Stopping mopping keeps your family healthier, especially for those with allergies.
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Although many are very aware of their allergies and stay away from their specific reaction catalysts, most of us have minor symptoms of allergic reaction without knowing the cause. We just feel “under the weather”.
Mops and sponges are the worst breeders of bacteria and mold because they stay somewhat damp between uses.
E-Coli, as you know, is found in feces. Mop your restroom floor and then spread the poopy goodness to the kitchen floor on cleaning day. Every time
Staph bacteria comes from humans. I remember “Staph is in your Staff” from Food Sanitation for Managers class. Staph can cause food poisoning symptoms (vomiting and diarrhea). Often, if you get sick from a restaurant, Staph is the bacteria you’ve ingested that causes the sickness.
I am unsure if this bateria lives well outside of the human body, therefore I cannot be sure if you can spread it from the floors. I wouldn’t want to take my chances with this bacteria though.
What should you do with the mop after cleaning day?
1) Store it head down in the water bucket?
2) Store it head up and lean it against the wall?
3) Throw it out? (Like Swiffer)
Both 2 and 3 are correct. If you wish to keep your old-school mop, rinse it in bleach water before storing. Fan any fabric mop heads over the side of the dry bucket. The idea is to quickly dry the mop before bacteria can grow.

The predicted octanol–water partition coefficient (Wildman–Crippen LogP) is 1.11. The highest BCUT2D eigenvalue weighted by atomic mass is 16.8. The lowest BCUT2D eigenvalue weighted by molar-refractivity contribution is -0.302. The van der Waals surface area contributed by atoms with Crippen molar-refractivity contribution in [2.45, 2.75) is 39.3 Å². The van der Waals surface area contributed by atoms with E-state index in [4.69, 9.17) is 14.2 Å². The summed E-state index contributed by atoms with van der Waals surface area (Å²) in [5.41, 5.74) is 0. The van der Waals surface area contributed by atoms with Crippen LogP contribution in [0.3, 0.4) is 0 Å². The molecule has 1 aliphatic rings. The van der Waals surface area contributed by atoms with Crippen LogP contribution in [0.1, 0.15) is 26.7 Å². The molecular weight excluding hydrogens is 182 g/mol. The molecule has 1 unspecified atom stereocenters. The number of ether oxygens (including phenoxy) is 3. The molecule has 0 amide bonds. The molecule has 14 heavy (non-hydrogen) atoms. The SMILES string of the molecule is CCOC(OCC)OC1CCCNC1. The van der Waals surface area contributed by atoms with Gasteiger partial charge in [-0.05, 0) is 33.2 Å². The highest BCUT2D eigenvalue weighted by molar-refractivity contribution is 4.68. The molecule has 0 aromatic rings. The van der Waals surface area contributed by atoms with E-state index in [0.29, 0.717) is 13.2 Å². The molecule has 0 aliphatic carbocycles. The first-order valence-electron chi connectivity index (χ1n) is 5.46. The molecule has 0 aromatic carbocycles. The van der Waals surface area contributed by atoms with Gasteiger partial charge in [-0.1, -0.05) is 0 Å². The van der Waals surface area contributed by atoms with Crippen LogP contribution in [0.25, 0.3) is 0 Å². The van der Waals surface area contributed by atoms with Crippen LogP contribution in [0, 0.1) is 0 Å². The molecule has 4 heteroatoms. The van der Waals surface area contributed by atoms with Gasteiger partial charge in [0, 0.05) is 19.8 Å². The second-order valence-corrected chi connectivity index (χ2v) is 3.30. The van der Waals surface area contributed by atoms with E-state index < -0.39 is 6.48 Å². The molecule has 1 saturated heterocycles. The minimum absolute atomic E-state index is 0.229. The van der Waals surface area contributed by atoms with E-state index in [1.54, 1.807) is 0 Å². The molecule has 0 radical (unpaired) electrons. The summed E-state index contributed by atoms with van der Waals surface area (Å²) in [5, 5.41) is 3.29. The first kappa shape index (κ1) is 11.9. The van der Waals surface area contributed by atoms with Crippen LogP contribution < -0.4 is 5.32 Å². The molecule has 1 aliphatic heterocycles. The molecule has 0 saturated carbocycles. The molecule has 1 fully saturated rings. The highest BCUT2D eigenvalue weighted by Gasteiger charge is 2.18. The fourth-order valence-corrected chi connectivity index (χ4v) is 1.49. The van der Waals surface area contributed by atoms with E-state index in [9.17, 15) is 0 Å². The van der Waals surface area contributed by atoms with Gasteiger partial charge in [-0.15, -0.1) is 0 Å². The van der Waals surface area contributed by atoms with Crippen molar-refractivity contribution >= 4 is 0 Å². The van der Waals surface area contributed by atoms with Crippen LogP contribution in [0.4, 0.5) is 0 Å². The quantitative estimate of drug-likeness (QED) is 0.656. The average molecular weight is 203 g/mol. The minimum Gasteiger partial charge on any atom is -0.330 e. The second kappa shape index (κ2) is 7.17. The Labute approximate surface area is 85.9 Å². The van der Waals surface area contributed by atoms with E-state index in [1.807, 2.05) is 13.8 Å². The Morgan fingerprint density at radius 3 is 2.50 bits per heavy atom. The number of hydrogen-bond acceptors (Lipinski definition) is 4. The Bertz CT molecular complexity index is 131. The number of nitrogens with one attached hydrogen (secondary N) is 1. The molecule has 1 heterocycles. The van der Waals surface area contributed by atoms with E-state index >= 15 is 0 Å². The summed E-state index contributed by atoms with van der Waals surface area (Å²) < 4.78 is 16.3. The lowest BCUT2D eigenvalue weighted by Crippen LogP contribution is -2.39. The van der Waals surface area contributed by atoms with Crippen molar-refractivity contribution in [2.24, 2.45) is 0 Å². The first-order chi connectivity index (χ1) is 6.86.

I Use Sponges.
I wipe up my kitchen floor as I spill on it. By the end of the week, I have “mopped” the entire floor. I have laminate in my kitchen, therefore I use sanitizer spray and a designated color sponge. “Orange for floors” in my house. “Green” is for dishes And “Blue” is for counter tops. Designating your colors is important to avoid cross-contamination to your dishwater or countertops.
To Clean Sponges:
Many people like paper towels in lieu of sponges and dish rags because they are cleaner due to the fact they are thrown away immediately. I find they are a waste of money and taxing to our environment.
Set up a bucket with Bleach and Hot Water. Just a capful of bleach for a 2 gallon bucket. Too little is better than too much. Too much bleach can poison your family if used on dishes or countertops where the kids set their PB and J’s without a plate underneath. The bleach will kill mold and bacteria. Do this ATLEAST weekly. I do mine twice a week…Sundays and Wednesdays while I do the laundry.
Let the sponges soak in the “bleach bucket” until the water gets cold and then rinse each sponge out and set them on a rack to dry, top and bottom.
Sum it Up:
Throw out your mop unless you are willing to use the “sponge-bleach method” after every use. Sponges are just easier to work with.
Mopping is fine, I guess, as long as you do your kitchen first, foyer next, and then your restroom. Mopping in this order, there is less chance of distributing the very harmful bateria.
Swiffer mops are great as long as you do the rooms in order as described above and you discard the disposable mop-head after each use.
Commit to cleanliness and your families health =)
Published in: Homemaking